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Thread: Heated Driveway

  1. #1
    Join Date
    Nov 2007
    Location
    Dallas,PA
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    1,056

    Default Heated Driveway

    Now that winter will soon be here.... one of my clients has decided to see if we can get the driveway re-paved.

    This is of course not your typical driveway, it runs about 500' with a 20% grade and another 200' with a much less incline of maybe 5%. Curves are also part of the equation, mostly on the steeper section.

    While meeting with the clients and a paving contractor a few days ago the snow plowing contractor also came for a visit. He decried the job of plowing as a real "white knuckle" experience and has on several occasions found himself sliding out of control down the incline. The other issue is that if a heavy snow is occurring he has to re-visit the site every few hours to maintain control of the situation.

    I, half jokingly, suggested we do a heated driveway and the plowing contractor and paving contractor sidestepped the issue.

    I met with two other paving contractors today and the second one echoed my concern for the situation and strongly extolled the virtue of including a heated assembly.

    The system he is advocating utilizes electric mats fastened to the binder layer of paving, (the base would be replaced in our scenario) and then the wear layer would be applied over the mats.

    My experience with heated driveways is limited, one other client has a glycol based system but is rarely here in the winter, opting for the tropics from October till May, so the system is never really used.

    Does anyone have any input to offer on either of these systems or an alternate regarding durability, performance, cost of installation and operation and anything else that you may be able to offer.

    Thanks in advance.
    "ALS IK KAN" - Stickley

  2. #2
    Join Date
    Apr 2008
    Location
    Kennett Square, Pa (chester county)
    Posts
    476

    Default Re: Heated Driveway

    Years ago I worked for a landscaper. We installed brick pavers over tubing. I can't remember the specifics but I assume it was glycol based. The guy doing the tubing was a bit worried that on very cold days with wind (driveway was steep and on top of a hill where it was always windy) that the melted snow might freeze if the heat wasn't on until the surface was dry. He was also concerned about how effective the system would be since the tubing was a few inches under a layer of screening and the brick was 2" thick. Couldn't say how it worked out but it didn't seem like a cheap system to operate.
    Darrel Hunter

    "You can't build a reputation on what you are going to do." - Henry Ford

  3. #3
    Join Date
    Jan 2005
    Posts
    9,252

    Default Re: Heated Driveway

    Very doable and very expensive - that job sounds well over 100K in our neighborhood...
    “Racism is man's gravest threat to man - the maximum of hatred for a minimum of reason.”
    Abraham J. Heschel (Jewish theologian and philosopher, 1907-1972)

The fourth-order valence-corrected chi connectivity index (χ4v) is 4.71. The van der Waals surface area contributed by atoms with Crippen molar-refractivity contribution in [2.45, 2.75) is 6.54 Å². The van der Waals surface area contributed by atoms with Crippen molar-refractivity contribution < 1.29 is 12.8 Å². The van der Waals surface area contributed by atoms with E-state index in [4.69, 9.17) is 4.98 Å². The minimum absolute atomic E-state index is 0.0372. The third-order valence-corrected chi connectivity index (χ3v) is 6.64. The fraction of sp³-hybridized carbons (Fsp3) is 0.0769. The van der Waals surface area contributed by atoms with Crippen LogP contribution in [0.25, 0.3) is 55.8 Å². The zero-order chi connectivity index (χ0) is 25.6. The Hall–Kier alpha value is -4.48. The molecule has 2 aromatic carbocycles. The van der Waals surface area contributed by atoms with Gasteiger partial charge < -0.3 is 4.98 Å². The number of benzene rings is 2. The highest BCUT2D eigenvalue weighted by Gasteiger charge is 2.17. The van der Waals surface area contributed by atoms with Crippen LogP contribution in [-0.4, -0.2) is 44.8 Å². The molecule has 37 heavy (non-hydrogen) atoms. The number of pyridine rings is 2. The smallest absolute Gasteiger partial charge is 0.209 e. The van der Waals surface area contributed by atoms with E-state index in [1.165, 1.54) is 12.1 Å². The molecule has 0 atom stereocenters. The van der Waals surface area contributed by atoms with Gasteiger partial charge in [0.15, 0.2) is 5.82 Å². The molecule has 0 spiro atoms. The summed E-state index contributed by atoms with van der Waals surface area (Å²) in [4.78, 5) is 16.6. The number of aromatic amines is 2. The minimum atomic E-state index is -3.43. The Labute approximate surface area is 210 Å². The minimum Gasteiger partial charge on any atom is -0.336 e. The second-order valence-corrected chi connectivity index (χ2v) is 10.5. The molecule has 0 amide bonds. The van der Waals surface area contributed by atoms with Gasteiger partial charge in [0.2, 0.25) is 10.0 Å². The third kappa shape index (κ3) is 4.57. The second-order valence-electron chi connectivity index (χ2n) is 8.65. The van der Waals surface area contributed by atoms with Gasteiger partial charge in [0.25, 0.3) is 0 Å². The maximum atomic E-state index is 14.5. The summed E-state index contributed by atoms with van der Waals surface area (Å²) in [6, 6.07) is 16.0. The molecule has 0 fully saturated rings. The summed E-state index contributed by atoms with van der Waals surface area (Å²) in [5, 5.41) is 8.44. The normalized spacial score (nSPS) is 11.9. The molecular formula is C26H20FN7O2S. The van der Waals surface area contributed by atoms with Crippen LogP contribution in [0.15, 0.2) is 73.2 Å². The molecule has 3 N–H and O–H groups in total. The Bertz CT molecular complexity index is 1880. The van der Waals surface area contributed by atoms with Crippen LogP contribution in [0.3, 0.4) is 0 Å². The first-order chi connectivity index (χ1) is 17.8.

4. #4
    Join Date
    Mar 2006
    Location
    Boise, Idaho
    Posts
    3,154

    Default Re: Heated Driveway

    Curious what it would cost to run your driveway as a toaster in Alaska. I can't imagine how fast the electric meter would be spinning to heat a 500' long driveway.

    Any idea what that would run?
    It is a simple matter of being patient. I do patience very well, except for the waiting part. That's the one aspect of patience that still bites me.

    I'm not saying I'm Superman. What I'm saying is no one has ever seen me and Superman in the same room together.

    ParkWest Homes LLC
    Working Man Online Store
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  5. #5
    Join Date
    Apr 2011
    Location
    Wasilla, Alaska
    Posts
    631

    Default Re: Heated Driveway

    Heated driveways aren't too uncommon here. I would note that they come with some often unexpected problems. Number one on that list...drainage. Where does all that snowmelt go?? Usually a big ice burm somewhere near the bottom of your driveway. Not cool.
    Michael

  6. #6
    Join Date
    Jan 2005
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    9,252

    Default Re: Heated Driveway

    Yeah - then there is that problem. Heating with electricity in Homer would be quite expensive at about .14 KWH.

    Just saw one in town about 30 ft. Owner said he does not use it b/c of the cost. Hydronic heating makes much better sense here than electric IMO.
    “Racism is man's gravest threat to man - the maximum of hatred for a minimum of reason.”
    Abraham J. Heschel (Jewish theologian and philosopher, 1907-1972)

  7. #7
    Join Date
    Apr 2011
    Location
    Wasilla, Alaska
    Posts
    631

    Default Re: Heated Driveway

    "IMO" Dave??

    I don't think that counts as opinion. You should have said it like this...

    "Hydronic heating makes much better sense here than electric. In fact, using electric makes no sense at all, the concept is actually quite ridiculous...and expensive...and ridiculous, and it doesn't require any techno metal posts so whats the point??"

    Or something to that effect.
    Michael

  8. #8
    Join Date
    Jan 2005
    Posts
    9,252

    Default Re: Heated Driveway